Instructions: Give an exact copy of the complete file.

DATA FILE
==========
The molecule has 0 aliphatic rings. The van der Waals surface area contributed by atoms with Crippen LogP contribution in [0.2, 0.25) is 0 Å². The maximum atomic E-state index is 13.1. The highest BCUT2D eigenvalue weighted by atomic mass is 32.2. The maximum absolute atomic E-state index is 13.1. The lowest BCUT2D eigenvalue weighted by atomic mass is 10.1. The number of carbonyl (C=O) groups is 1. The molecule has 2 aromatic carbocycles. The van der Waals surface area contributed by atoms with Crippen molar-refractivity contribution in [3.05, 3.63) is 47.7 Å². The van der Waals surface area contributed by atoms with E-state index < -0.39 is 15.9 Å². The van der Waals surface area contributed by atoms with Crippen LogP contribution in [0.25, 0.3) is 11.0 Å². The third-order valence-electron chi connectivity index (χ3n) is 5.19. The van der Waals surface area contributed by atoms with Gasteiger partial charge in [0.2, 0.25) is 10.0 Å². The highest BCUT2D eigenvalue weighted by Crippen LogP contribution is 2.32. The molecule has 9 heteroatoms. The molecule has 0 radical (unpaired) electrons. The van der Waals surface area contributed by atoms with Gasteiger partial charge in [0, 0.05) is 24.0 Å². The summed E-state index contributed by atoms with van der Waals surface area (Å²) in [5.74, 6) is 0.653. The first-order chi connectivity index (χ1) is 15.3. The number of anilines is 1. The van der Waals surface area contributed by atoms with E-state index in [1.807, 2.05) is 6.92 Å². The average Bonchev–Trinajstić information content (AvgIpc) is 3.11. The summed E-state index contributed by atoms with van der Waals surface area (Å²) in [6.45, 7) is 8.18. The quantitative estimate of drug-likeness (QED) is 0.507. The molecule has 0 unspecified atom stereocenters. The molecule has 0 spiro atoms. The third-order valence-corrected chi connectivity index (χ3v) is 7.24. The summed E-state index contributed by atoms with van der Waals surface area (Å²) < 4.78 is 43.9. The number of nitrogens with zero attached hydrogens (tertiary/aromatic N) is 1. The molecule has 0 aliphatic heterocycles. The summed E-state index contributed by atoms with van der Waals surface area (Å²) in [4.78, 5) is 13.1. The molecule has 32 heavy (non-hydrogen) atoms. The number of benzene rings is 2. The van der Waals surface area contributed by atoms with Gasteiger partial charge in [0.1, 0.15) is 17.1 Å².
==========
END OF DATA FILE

The molecule has 0 aliphatic rings. The van der Waals surface area contributed by atoms with Crippen LogP contribution in [0.2, 0.25) is 0 Å². The maximum atomic E-state index is 13.1. The highest BCUT2D eigenvalue weighted by atomic mass is 32.2. The maximum absolute atomic E-state index is 13.1. The lowest BCUT2D eigenvalue weighted by atomic mass is 10.1. The number of carbonyl (C=O) groups is 1. The molecule has 2 aromatic carbocycles. The van der Waals surface area contributed by atoms with Crippen molar-refractivity contribution in [3.05, 3.63) is 47.7 Å². The van der Waals surface area contributed by atoms with E-state index < -0.39 is 15.9 Å². The van der Waals surface area contributed by atoms with Crippen LogP contribution in [0.25, 0.3) is 11.0 Å². The third-order valence-electron chi connectivity index (χ3n) is 5.19. The van der Waals surface area contributed by atoms with Gasteiger partial charge in [0.2, 0.25) is 10.0 Å². The highest BCUT2D eigenvalue weighted by Crippen LogP contribution is 2.32. The molecule has 9 heteroatoms. The molecule has 0 radical (unpaired) electrons. The van der Waals surface area contributed by atoms with Gasteiger partial charge in [0, 0.05) is 24.0 Å². The summed E-state index contributed by atoms with van der Waals surface area (Å²) in [5.74, 6) is 0.653. The first-order chi connectivity index (χ1) is 15.3. The number of anilines is 1. The van der Waals surface area contributed by atoms with E-state index in [1.807, 2.05) is 6.92 Å². The average Bonchev–Trinajstić information content (AvgIpc) is 3.11. The summed E-state index contributed by atoms with van der Waals surface area (Å²) in [6.45, 7) is 8.18. The quantitative estimate of drug-likeness (QED) is 0.507. The molecule has 0 unspecified atom stereocenters. The molecule has 0 spiro atoms. The third-order valence-corrected chi connectivity index (χ3v) is 7.24. The summed E-state index contributed by atoms with van der Waals surface area (Å²) < 4.78 is 43.9. The number of nitrogens with zero attached hydrogens (tertiary/aromatic N) is 1. The molecule has 0 aliphatic heterocycles. The summed E-state index contributed by atoms with van der Waals surface area (Å²) in [4.78, 5) is 13.1. The molecule has 32 heavy (non-hydrogen) atoms. The number of benzene rings is 2. The van der Waals surface area contributed by atoms with Gasteiger partial charge in [0.1, 0.15) is 17.1 Å².